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When you ask someone their favorite superheroes, who do they name? Who do you think of?

I can probably guess: Captain America (that’s mine!), Spiderman, Batman, Superman, maybe even Thor or The Flash.

Male. Nearly everyone’s favorite superhero is a man, because nearly every superhero is a man.

I’ve always loved superheroes, and growing up, I didn’t notice how negatively the lack of representation in my one of favorite genres affected me. The majority of superheroes are well-rounded male characters, whereas when women have super-powers, they are often one-dimensional love interests, only there to be hit on and be rescued. 

As a young teenager, I made up my own superheroes. They were based on my best friend and me, superheroes who represented us, because we didn’t see ourselves anywhere.  They were strong, powerful women who saved the day, every single time. As fun as making up our own story was, we shouldn’t have ever felt the need to. We should have been able to find countless stories that already represented us, like my guy friends had.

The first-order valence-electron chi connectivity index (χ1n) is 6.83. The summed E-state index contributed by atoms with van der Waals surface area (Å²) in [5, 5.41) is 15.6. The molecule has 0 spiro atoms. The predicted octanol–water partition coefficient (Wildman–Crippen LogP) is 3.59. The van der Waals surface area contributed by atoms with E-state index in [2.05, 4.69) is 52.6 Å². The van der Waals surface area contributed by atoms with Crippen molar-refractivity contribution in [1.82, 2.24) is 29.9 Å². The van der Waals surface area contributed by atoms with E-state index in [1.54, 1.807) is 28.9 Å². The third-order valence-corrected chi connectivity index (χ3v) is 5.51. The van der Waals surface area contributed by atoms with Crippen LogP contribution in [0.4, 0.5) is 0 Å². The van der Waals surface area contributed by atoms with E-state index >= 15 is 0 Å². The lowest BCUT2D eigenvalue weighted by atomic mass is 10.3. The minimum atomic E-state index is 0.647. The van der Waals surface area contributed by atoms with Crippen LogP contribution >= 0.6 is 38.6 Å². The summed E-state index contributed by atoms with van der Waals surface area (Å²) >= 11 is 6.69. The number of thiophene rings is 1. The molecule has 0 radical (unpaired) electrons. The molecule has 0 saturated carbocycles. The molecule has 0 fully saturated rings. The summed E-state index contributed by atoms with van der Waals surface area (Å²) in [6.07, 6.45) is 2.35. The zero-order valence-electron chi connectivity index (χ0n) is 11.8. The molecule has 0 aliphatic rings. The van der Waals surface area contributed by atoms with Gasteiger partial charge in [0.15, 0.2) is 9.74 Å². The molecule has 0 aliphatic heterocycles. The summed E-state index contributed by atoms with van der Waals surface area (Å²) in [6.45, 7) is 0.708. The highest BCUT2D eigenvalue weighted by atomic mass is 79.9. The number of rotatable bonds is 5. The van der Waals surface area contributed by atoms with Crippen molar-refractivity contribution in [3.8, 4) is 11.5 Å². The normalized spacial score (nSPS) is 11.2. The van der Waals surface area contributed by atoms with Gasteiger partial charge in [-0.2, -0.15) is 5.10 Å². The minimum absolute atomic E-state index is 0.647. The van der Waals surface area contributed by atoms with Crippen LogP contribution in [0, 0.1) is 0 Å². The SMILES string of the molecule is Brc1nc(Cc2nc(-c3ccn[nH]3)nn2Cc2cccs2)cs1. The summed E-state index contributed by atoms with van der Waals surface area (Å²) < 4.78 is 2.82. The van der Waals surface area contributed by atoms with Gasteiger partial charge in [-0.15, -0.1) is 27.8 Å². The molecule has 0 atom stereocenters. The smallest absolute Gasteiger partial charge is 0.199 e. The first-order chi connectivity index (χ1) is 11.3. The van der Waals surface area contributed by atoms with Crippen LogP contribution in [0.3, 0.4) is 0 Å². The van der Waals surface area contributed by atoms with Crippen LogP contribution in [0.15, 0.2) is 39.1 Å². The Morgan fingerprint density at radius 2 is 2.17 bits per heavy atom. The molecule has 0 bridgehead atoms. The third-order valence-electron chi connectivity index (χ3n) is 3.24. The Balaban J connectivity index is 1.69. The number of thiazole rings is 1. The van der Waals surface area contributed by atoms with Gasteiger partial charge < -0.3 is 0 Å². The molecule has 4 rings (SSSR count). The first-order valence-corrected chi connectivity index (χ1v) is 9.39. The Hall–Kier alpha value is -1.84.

I had always known something was off, but it wasn’t until I actually saw better representation, in Super Girl and Wonder Woman, that I realized what exactly had been wrong.

For the first time, I saw women who were the makers of their own destiny, and saved the world on their own.  And as inspirational as this was, these steps that should have been taken a long time ago, still aren’t enough.

Something that still bothers me is the fact that even these most empowered women still seem to have to have a male significant other.  Women should always be portrayed as complete on their own, because we are! Yet, a huge part of every female superhero’s story is their love life, which is an unrealistic and unhealthy representation of women.

Working towards better representation in the superhero genre is certainly not the biggest problem in the world, but that doesn’t invalidate the fact that it’s still a problem.  We should not stand by and accept that a lack of representation of women and people of color in movies and televisions. Rather, let’s put our money where our mouths are, and turn out together to support diversity in films and television.

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